'I’m wishing it away': ICU doctor on Covid-19 front line speaks of 4th wave

27 August 2021 - 17:29 By kgaugelo masweneng
Dr De Vries Basson inside the high-care Covid-19 ward at Karl Bremer Hospital.
Dr De Vries Basson inside the high-care Covid-19 ward at Karl Bremer Hospital.
Image: Supplied

Exhaustion and anxiety are hitting healthcare workers hard as they continue to work long hours on the front line of the coronavirus pandemic.

Intensive care doctor De Vries Basson, who has also put in the work and time, is appealing to the public for more support in fighting Covid-19.

“This third wave’s intensity is much higher and we’re seeing much younger patients being admitted. They are critically ill,” he said.

“What really struck me is that you see whole families come in for treatment to the hospital due to Covid-19 and they are all so ill. You hope that you will be able to keep them all safe. Covid-19 is real.”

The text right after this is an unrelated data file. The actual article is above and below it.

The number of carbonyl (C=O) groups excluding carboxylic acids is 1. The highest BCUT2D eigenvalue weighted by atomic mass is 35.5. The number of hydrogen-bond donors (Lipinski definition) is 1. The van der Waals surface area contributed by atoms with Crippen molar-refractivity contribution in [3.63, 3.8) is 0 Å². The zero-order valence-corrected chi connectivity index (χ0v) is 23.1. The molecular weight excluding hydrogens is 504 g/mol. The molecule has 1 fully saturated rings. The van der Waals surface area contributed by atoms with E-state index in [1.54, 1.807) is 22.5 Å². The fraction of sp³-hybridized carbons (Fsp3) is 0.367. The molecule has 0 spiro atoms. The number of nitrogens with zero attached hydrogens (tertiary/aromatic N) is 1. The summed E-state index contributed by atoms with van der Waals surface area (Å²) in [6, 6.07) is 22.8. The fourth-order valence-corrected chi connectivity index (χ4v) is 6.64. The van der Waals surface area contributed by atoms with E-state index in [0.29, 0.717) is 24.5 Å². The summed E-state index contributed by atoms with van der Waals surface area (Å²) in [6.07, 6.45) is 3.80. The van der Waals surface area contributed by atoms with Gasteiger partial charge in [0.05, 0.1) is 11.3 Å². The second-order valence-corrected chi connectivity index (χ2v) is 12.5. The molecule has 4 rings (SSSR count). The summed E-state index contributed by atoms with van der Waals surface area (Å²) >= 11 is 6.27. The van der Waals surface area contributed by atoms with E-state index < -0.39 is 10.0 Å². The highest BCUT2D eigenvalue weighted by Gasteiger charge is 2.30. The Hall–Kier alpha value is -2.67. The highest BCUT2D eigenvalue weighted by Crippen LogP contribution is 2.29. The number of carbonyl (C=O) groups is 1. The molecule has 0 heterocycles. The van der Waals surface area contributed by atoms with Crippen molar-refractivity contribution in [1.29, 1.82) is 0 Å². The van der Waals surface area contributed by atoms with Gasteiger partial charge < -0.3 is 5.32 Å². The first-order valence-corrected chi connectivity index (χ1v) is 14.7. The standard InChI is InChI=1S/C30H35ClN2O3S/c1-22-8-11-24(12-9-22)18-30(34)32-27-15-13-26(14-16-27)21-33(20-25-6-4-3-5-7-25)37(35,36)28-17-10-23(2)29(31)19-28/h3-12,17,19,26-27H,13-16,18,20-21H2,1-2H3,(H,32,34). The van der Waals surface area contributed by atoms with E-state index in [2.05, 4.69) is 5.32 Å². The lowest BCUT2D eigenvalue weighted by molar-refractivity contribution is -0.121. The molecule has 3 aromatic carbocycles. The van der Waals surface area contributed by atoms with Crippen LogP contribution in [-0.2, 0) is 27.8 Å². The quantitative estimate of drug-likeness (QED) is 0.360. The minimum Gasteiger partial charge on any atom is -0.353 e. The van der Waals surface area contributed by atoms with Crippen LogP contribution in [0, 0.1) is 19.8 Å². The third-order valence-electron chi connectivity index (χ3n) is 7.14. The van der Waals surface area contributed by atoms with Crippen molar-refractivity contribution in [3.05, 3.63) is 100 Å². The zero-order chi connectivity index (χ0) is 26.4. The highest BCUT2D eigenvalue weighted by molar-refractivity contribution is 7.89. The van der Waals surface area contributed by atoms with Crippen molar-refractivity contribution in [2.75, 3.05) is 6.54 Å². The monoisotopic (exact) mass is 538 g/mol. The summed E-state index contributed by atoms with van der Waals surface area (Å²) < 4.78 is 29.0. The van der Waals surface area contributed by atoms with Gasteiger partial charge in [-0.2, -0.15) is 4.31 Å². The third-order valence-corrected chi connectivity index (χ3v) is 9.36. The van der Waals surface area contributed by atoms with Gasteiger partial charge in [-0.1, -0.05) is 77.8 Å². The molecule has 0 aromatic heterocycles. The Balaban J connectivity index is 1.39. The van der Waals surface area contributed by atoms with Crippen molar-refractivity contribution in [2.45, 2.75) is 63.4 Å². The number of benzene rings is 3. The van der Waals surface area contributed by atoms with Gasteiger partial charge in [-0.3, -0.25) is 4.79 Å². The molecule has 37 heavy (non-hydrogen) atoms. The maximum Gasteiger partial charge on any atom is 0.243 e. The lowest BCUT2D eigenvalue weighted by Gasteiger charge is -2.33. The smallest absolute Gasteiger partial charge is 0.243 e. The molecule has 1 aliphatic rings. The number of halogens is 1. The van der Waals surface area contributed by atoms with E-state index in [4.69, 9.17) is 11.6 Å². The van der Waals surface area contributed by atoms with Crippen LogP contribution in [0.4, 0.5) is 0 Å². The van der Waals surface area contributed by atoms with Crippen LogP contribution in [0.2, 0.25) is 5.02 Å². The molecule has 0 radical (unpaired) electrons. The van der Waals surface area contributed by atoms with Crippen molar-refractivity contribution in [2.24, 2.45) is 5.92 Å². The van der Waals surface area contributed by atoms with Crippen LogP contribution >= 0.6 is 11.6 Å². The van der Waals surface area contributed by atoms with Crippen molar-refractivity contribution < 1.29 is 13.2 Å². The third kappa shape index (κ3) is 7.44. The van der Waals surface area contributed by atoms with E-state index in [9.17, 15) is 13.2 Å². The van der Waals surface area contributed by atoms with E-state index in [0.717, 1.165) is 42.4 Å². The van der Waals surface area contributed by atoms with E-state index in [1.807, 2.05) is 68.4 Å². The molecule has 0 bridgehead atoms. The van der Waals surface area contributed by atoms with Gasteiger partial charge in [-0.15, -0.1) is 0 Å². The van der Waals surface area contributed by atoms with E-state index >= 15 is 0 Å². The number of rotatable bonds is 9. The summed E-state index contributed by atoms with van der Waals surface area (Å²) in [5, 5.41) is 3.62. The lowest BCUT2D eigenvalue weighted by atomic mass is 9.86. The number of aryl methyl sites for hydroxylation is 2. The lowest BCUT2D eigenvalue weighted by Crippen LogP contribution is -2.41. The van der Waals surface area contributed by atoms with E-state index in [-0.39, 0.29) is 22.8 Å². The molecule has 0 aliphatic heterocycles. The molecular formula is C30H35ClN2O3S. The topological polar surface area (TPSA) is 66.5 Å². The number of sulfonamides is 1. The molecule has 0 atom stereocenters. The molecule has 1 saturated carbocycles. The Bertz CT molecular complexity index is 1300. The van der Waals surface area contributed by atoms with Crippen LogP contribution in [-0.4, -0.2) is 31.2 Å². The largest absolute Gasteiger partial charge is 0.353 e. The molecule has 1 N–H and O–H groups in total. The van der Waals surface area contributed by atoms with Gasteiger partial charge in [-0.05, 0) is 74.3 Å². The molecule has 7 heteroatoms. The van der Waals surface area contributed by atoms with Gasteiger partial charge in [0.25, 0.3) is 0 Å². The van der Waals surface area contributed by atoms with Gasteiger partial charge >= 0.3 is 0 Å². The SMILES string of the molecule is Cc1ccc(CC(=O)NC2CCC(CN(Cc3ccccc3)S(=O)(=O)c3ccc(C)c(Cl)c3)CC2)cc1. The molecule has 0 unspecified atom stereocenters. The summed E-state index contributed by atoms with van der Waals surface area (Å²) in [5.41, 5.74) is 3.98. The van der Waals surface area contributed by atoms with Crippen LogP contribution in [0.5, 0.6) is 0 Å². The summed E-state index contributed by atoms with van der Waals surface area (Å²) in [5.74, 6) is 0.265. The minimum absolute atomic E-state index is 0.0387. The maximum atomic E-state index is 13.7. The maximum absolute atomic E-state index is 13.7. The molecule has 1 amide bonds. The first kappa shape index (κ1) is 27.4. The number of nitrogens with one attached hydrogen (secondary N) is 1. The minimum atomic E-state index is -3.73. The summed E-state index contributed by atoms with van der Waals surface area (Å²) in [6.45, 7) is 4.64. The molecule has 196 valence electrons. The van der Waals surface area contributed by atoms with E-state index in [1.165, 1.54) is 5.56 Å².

Basson is the head of internal medicine at Karl Bremer Hospital in Cape Town and says his team has been under pressure over the past three weeks.

“We have converted some wards into high-care wards to care for Covid-19 patients. Currently, one of our highest loads remains Covid-19 admissions and, at the same time, we found over the past three weeks that non-Covid-19 admissions had increased. This means that there is added pressure on our teams in ICU and beyond.

“We have also had cases where families struggle to care for the elderly, and they’ve been admitted to our hospitals for further care,” he said.

He hopes more people will choose vaccination to protect themselves, their loved ones and healthcare workers.

“I am wishing it away, the fourth wave ... I am hoping that more residents will take their vaccine and that the public will adhere to the general rules: sanitise your hands, remember to wear your mask, avoid crowds and stay home when sick. Lastly, please get your vaccine.”

Basson said his colleagues and messages of support have kept him going during the pandemic. “I owe it to my colleagues ... everybody checks in on each other every day. Then there are people in general in our hospital who greet each other and take time to motivate you.

“Often just a WhatsApp message of encouragement makes your day better,” he added.  

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